Of interest is the portrayal of the American soldiers. They barely ever appear on screen, mainly because Japan doesn’t have too many white people to use. The first onscreen encounter depicts the Japanese going up against a column of tanks, with no view of their occupants. When they finally appear, almost halfway through, their faces are half-covered by helmets. Only once, when a marine is bayoneted, does the audience see a full face. This makes the Americans look like impersonal killing machines, though to be fair Japanese soldiers were often portrayed as a bunch of babbling, kill-hungry monsters by Hollywood.
If you watch this film expecting awesome battle scenes, you will be disappointed save for some splendid explosives work. Thanks to the lack of white extras and possibly budgetary problems afflicting the Japanese movie industry at the time, it’s hard to show a full-fledged battle. There is a lot of violence. Early on groups of civilians huddle around grenades and blow themselves up, with all of the survivors grabbing branches and instruments so that they can finish each other off. This is done against the film’s oddly cheerful theme, creating an eerie soundtrack dissonance. I don’t know how accurate this is, but the Japanese are presented as doing a pretty decent job of fighting the Americans until about halfway through, when Cho gets his wish and a massive offensive is launched. Naturally, the technologically superior Americans mow down tons of Japanese. From there on it’s a losing battle which culminate in a lengthy sequence of suicides, ranging from women drinking poison to officers committing seppuku to a father hacking his own son to death. Almost every character ends up dead, though thankfully Yahara, who elicits much sympathy with his competence, makes it out alive by disguising himself as an Okinawan.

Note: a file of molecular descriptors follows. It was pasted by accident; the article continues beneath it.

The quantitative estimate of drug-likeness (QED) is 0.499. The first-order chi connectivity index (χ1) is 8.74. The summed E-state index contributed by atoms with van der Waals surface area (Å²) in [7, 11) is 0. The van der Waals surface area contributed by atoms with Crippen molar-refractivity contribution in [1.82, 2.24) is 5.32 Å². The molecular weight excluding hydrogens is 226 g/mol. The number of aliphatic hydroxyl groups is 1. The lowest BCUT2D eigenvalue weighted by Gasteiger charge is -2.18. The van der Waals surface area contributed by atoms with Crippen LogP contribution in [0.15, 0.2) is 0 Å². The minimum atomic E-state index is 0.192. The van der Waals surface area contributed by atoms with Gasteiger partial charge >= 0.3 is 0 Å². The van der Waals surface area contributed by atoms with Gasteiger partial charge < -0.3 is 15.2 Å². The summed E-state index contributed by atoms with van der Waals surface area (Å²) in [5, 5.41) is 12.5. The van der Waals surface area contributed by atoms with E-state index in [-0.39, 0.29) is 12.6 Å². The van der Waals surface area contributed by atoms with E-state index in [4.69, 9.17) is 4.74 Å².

Overall, I would recommend this movie to history buffs, especially those who want to see a film from the Japanese perspective. But be warned, it does nothing to acknowledge or apologize for Japan’s war crimes. It does promote a strong anti-war message and a condemnation of an insane culture of ritual suicide. Okamoto refrains from having any of the characters speechify on the horrors of ritual suicide, opting for a more faithful presentation of how they would have acted. He also lets the visuals, what’s happening on screen, show how terrible war is and why it should be avoided in the future. It’s a brutal film that, despite its two-and-a-half hour running time, moves along nicely thanks to fast editing and a grim but fascinating portrayal of one of the last great battles of history.
As a Godzilla fan I have to mention a couple other things. Battle of Okinawa was produced by Toho, the same studio which runs the Godzilla franchise. Doing the special effects is Teruyoshi Nakano, famous for his pyrotechnics heavy work in the 1970s Kaiju films. Watch Godzilla vs. Gigan and Godzilla vs. MechaGodzilla to see what I mean. This strength was valuable for Battle of Okinawa, which features tons of explosions, the highlight being a successful Japanese attack on an American airfield. Doing the music is Masaru Sato, who did a few of the Godzilla films. The main theme for the movie was actually reworked and appropriately used as the Okinawa theme in Godzilla vs. MechaGodzilla. Ironically, a giant monster movie actually ended up being more accurate in its depiction of Japanese-Okinawan relations, as an old man shows bitter anger towards the Japanese (but more for ancient conflicts than WWII in particular).
Final Rating: 8/10